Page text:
Thermal barrier

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  • Crystal growth is an important process, which forms the basis for a wide variety of natural phenomena and engineering developments. This book provides a unique opportunity for a reader to gain knowledge about various aspects of crystal growth from advanced inorganic materials to inorganic/organic composites, it unravels some problems of molecular crystallizations and shows advances in growth of pharmaceutical crystals, it tells about biomineralization of mollusks and cryoprotection of living cells, it gives a chance to learn about statistics of chiral asymmetry in crystal structure....

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  • The skin is the largest organ of the body and its main function is to protect the organism against undesirable effects of the environment. The skin is composed of three different layers: epidermis, dermis and hypodermis. The epidermis contains the stratum corneum, the uppermost layer of the epidermis, that acts as the barrier function of the skin due to its very high density and its low hydration. The dermis is an extensive vascular network providing skin nutrition, repair, thermal regulation and immune response.

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  • Widespread thermal anomalies in 1997–1998, due primarily to regional effects of the El Nin˜ o–Southern Oscillation and possibly augmented by global warming, caused severe coral bleaching worldwide. Corals in all habitats alongthe Belizean barrier reef bleached as a result of elevated sea temperatures in the summer and fall of 1998, and in fore-reef habitats of the outer barrier reef and offshore platforms they showed signs of recovery in 1999. In contrast, coral populations on reefs in the central shelf lagoon died off catastrophically.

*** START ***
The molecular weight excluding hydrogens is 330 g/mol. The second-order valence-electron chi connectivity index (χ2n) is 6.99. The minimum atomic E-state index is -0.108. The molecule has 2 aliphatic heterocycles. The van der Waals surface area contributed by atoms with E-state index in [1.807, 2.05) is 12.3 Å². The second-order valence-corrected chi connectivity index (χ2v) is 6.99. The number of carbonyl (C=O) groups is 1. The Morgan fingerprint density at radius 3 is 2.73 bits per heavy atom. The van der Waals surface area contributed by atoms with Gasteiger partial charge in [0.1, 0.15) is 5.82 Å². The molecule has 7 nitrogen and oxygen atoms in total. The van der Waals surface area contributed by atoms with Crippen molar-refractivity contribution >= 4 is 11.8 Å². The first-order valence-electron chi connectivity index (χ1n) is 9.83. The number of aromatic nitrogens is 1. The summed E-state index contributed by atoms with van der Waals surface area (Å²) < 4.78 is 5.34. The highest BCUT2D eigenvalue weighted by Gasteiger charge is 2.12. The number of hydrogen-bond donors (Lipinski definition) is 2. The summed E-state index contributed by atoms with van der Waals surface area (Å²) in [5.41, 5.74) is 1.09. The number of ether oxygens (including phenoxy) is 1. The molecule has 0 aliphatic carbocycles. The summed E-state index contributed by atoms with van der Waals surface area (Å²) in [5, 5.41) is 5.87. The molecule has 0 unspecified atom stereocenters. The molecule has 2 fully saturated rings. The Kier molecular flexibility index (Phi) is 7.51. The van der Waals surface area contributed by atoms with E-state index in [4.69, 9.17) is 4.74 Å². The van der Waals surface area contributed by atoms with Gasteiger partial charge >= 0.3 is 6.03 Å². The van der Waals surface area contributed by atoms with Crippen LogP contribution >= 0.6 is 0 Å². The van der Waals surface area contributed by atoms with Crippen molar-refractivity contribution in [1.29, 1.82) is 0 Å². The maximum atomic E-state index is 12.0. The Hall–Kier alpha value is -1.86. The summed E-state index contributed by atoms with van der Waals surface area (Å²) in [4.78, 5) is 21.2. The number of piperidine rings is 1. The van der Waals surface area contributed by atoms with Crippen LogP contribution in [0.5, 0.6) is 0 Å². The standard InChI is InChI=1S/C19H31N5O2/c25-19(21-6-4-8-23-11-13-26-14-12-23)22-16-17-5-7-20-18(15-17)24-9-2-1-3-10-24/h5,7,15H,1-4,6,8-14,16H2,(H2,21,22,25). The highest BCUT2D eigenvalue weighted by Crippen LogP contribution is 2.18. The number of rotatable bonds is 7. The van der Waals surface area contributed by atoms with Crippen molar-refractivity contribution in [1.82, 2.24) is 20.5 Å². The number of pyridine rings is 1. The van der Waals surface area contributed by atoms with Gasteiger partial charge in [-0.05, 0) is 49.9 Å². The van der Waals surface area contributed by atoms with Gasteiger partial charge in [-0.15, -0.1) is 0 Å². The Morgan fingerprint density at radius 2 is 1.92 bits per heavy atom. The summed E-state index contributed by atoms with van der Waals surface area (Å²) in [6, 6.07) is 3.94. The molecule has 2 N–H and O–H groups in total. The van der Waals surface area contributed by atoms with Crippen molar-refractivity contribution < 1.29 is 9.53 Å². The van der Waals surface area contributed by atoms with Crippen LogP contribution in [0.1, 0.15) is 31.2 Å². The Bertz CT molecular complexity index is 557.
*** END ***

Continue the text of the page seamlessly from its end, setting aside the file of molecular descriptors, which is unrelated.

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  • Recent years have witnessed high levels of activity in identifying enzyme systems that catalyse H-transfer by quantum tunneling. Rather than being restricted to a small number of specific enzymes as perceived initially, it has now become an accepted mechanism for H-transfer in a growing number of enzymes. Furthermore, H-tunneling is driven by the thermally induced dynamics of the enzyme. In some of those enzymes that break stable C–H bonds the reaction proceeds purely by quantum tunneling, without the need to partially ascend the barrier.

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